Last edited by cowdery on Tue Aug 22, 2006 10:50 pm, edited 1 time in total.
- Chuck Cowdery

Author of Bourbon, Straight
User avatar
cowdery
Registered User
 
Posts: 1586
Joined: Tue Oct 19, 2004 1:07 pm
Location: Chicago

Unread postby cowdery » Tue Aug 22, 2006 10:43 pm

Thanks for great additional material, Mike. It was obvious to me that Schenley acquired Logansport and, thus, Bomberger for wartime distilling, but I didn't know all those details.

I couldn't find out much reliable about Hirsch's Schenley career, although he was on the Schenley board by the late 50s, so he obviously was a major honcho there. Anything you can discover to flesh out Hirsch's career in the post-prohibition industry will be very useful.

The Hirsch surname shows up in some whiskey brokerages and distributorships in the Cincinnati area pre-prohibition, which is enticing because of the Hue connection. That element of this story is frustrating because although the Hue name comes up in all of the "legends," it's absent in anything credibly factual.
- Chuck Cowdery

Author of Bourbon, Straight
User avatar
cowdery
Registered User
 
Posts: 1586
Joined: Tue Oct 19, 2004 1:07 pm
Location: Chicago

Unread postby cowdery » Tue Aug 22, 2006 10:56 pm

Schenley sold its Franklin County plant (i.e., Buffalo Trace), along with the Ancient Age Bourbon Whiskey inventory, to Ferdie A. Falk and Robert C. Baranaskas in January 1983.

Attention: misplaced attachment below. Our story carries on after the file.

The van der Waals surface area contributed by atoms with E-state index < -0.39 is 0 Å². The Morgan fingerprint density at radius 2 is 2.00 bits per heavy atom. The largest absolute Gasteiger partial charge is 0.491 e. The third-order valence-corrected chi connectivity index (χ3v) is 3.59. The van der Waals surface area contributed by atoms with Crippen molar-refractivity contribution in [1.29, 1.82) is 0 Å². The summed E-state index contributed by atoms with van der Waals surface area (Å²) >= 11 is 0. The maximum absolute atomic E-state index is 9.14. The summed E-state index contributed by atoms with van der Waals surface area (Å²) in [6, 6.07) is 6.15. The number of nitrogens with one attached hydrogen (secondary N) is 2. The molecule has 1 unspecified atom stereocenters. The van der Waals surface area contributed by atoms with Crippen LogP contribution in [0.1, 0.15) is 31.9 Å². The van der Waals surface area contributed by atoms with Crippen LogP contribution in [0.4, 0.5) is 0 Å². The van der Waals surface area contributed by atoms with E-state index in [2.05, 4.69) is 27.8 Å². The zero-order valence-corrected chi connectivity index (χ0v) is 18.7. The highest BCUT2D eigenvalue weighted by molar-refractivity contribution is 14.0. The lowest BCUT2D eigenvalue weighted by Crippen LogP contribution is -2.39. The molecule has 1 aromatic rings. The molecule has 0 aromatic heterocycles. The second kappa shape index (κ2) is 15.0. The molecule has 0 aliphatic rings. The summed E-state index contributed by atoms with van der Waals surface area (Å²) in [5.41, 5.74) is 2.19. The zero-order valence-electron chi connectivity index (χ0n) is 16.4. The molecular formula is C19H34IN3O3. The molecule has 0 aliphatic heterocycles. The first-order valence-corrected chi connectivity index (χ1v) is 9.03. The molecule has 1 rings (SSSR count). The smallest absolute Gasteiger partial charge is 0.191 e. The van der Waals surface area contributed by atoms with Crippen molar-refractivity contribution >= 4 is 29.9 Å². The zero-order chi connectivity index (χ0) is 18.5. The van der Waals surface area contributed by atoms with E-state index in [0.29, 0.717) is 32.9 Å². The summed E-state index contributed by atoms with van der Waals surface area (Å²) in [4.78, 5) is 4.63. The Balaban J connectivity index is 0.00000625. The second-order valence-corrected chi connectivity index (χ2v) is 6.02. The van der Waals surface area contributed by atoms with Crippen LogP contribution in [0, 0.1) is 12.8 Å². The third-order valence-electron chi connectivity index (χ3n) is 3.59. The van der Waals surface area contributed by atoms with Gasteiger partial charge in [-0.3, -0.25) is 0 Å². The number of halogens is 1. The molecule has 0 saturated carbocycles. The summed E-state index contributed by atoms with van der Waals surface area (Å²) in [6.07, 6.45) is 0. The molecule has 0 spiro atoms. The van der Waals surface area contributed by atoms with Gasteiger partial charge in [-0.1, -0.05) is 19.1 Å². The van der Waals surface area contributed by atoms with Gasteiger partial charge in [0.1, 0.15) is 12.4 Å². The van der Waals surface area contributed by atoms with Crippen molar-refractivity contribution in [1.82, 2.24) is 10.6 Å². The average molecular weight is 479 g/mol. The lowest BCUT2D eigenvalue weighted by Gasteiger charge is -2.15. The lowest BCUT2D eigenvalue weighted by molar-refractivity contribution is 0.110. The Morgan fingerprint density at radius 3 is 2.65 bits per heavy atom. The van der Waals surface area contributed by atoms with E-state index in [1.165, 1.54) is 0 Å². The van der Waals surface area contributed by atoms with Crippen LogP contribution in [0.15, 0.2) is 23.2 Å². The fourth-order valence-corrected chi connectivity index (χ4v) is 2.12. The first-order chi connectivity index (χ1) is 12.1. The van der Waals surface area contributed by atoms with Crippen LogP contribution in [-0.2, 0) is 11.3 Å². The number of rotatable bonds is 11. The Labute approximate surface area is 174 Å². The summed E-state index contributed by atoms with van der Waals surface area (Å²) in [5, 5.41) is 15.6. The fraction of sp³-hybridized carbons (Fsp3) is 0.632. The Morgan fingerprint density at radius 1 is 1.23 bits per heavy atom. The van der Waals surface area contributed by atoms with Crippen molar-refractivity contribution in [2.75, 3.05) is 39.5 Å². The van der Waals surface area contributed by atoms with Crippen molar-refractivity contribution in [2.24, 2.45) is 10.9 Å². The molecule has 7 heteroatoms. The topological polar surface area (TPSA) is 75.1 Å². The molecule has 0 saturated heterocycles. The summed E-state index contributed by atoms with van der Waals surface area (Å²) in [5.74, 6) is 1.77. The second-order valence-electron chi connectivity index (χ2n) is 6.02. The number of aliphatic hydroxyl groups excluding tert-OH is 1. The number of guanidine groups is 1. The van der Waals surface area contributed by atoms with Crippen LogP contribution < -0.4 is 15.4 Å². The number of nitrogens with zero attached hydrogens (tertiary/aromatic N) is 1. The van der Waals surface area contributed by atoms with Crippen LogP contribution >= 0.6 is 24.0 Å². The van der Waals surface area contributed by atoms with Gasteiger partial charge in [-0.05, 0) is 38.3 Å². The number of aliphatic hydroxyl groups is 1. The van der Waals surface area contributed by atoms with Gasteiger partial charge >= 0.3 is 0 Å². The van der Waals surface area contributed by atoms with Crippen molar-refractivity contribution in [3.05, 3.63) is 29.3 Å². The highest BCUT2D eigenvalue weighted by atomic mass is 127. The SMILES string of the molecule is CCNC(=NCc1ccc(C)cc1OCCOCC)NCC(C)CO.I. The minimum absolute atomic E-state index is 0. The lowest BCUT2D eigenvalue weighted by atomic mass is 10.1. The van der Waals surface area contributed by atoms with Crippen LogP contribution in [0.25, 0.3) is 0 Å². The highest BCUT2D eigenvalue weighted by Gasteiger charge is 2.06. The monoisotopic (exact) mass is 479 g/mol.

- Chuck Cowdery

Author of Bourbon, Straight
User avatar
cowdery
Registered User
 
Posts: 1586
Joined: Tue Oct 19, 2004 1:07 pm
Location: Chicago

Unread postby EllenJ » Wed Aug 23, 2006 4:57 am

Oh, it is SO COOL to be in instigator (with due credit given to my own source of inspiration, Chuck) of such a flurry of discussion! I have a great idea for the forum... How about none of us egomaniac talkers say another word (despite what we privately learn and assemble, of course) for awhile and let some of the readers who don't normally participate pick up on some stuff, use their imaginations and whatever facts they dig up, and make some posts. This is your chance, guys and dolls. I'm not going to post another word on this fascinating subject until I see a similar conversation among folks who aren't Chuck and Mike and me and Gary. And thanks again, Chuck, for starting this with your article (if any of you haven't subscribed to the Bourbon Country Reader by now, shame on you!)

Okay, my last comments on this subject (for now, anyway)...

bourbonv wrote:United Distillers was formed when the DLC was bbought by Guiness and they then bought Schenley. In 1981 United Distillers bought Glenmore. That was the first time Schenley was involved with Owensboro. Now Glenmore bought Fleischmann's and Medley, all three with ties to Owensboro

Well, I guess that moves Schenley's involvement back to about six years earlier, doesn't it?

cowdery wrote:I think it's fair to assume that what they made between 1951 and 1956 was the Michter's Original Sour Mash Whiskey developed by Everett Beam